Ex-teammate gives a vote to Taylor as Bills’ QB
When the Buffalo Bills reconvene at St. John Fisher College for training camp, all eyes will be on the quarterbacks.
The veteran Matt Cassel. The 2013 first-rounder EJ Manuel. The mobile pick-up Tyrod Taylor. Heck, even Matt Simms.
Buffalo has the most-wide open quarterback competition in the league. And Taylor – a dual-threat option – is the wild card of the bunch. The former Virginia Tech standout has thrown a whopping 35 passes in four years. So how has he developed behind the scenes? What kind of quarterback is he? Baltimore safety Terrence Brooks faced Taylor all of last season in practice, in addition to the quarterback’s banner 2010 season in college.
Brooks believes Taylor is ready to run the show as a No. 1.
“He’s a very versatile quarterback,” said Brooks. “The kid can run. He can definitely sling the ball around. He’s one of my favorite quarterbacks – I loved playing with Tyrod. He always gave us a good look. Whenever we faced a good running quarterback, he always got us prepared. Most of the time, he was doing it better than they did.”
Running the Ravens’ scout team through the 2014 season, Taylor mimicked the likes of Cam Newton, Andrew Luck and everyone in the AFC North.
Brooks is quick to say Taylor is more than a running quarterback.
Buffalo has been there, done that. J.P. Losman was the athletic, mobile, anti-Bledsoe out of Tulane and then struggled keeping his poise in the pocket.
“You can’t just limit him to that,” Brooks said. “Even passing, he’s got it all.
“He was definitely a guy who could’ve been a starter. But he was behind Joe Flacco, a really good guy, too. If we ever needed Tyrod, I was pretty sure he could step up to the job and do it.”
The Bills’ options this past offseason at quarterback were limited. They traded for Matt Cassel (due $4.15 million in 2015) and signed Taylor (three years, $3.35 million) to compete with Manuel. Unlike Taylor, Cassel does have game experience, albeit a 33-38 career record as a starter with only two solid seasons (2008 in New England and 2010 in Kansas City).
That being said, Cassel struggled through spring practices.
Is Taylor ready to elevate from handy scout-team quarterback to NFL starter?
“No one will really know until they give him a shot,” Brooks said. “That’s what he’s been working for – for a while – just to get that shot, to show everybody what he can do. What I remember from playing against him in college and the ACC Championship Game is he tore it up. I’m pretty sure he could do the same still.”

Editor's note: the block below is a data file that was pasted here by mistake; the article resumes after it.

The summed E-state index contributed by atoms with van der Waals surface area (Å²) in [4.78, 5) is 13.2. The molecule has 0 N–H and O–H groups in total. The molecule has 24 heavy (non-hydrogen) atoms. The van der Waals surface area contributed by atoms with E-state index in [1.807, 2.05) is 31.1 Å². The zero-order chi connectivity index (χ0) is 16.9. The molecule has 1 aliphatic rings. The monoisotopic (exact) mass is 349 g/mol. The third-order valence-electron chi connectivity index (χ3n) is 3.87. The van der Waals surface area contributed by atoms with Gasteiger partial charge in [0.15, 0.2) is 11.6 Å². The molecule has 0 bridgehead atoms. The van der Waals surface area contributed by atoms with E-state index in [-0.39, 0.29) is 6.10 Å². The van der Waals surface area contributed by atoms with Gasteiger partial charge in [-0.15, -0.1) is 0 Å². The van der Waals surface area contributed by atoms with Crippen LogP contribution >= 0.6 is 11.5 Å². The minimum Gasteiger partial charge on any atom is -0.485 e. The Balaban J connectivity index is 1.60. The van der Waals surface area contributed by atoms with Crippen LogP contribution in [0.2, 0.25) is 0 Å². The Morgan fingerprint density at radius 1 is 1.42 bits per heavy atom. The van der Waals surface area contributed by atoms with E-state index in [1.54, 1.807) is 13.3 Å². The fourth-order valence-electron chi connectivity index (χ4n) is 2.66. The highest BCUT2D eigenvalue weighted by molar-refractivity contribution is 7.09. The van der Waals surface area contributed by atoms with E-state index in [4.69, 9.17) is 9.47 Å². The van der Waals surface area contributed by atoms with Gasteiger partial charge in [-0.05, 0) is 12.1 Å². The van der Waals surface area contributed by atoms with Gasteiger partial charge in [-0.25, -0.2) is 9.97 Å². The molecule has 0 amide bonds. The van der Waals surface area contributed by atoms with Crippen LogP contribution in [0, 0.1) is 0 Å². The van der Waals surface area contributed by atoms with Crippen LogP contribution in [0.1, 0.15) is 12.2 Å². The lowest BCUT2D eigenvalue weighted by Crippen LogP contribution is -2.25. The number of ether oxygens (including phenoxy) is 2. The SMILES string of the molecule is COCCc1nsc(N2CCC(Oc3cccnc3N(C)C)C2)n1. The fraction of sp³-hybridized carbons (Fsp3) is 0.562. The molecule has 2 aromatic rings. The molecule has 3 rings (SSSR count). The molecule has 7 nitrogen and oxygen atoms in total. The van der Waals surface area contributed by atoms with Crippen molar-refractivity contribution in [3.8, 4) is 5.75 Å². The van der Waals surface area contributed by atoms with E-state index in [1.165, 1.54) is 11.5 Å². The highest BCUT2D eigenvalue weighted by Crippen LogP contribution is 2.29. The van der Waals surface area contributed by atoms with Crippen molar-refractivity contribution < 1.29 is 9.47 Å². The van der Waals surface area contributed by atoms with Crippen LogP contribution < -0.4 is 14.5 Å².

Brooks was on the field for that 2010 ACC Championship Game, a 44-33 Virginia Tech win over his Florida State team.
That game, Taylor completed 18 of 28 passes for 263 yards and three touchdowns with no interceptions and another rushing touchdown. And that game, really, is the most recent extensive game footage there is of Taylor. He threw 24 touchdowns to only five picks his final year with the Hokies and was drafted in the sixth round by Baltimore.
Be it at Virginia Tech or Baltimore, Brooks says what makes Taylor different from other quarterbacks is that he “creates plays.”
“When things are broken down,” Brooks said, “he can move around with his feet and make things happen. And even if he can’t get anybody open, he’s still going to make a play with his feet. So he’s a guy you really have to watch out for and I’m pretty sure they’ll be happy to have him.”
Asked if he can still read a defense, Brooks adds “He’s a NFL quarterback so I’m pretty sure he’s got it in there somewhere.”
Coach Rex Ryan and offensive coordinator Greg Roman have decided to bring a quarterback competition into camp, rather than declare one player The Guy. They’ll be watching how Cassel, Taylor and Manuel can all read a defense closely, if they can make the necessary anticipatory throws.
Practices will resemble the stock market with the Bills simply hoping all four don’t crash.
After facing Taylor each day in Baltimore through 2014 – Taylor’s fourth season of waiting as a back-up – Brooks believes his former teammate will respond.
“Competition is what the league is made of,” Brooks said. “You have to go through that in whatever you do. He sees the opportunity in front of him, so I’m pretty sure he’s not going to let it go.”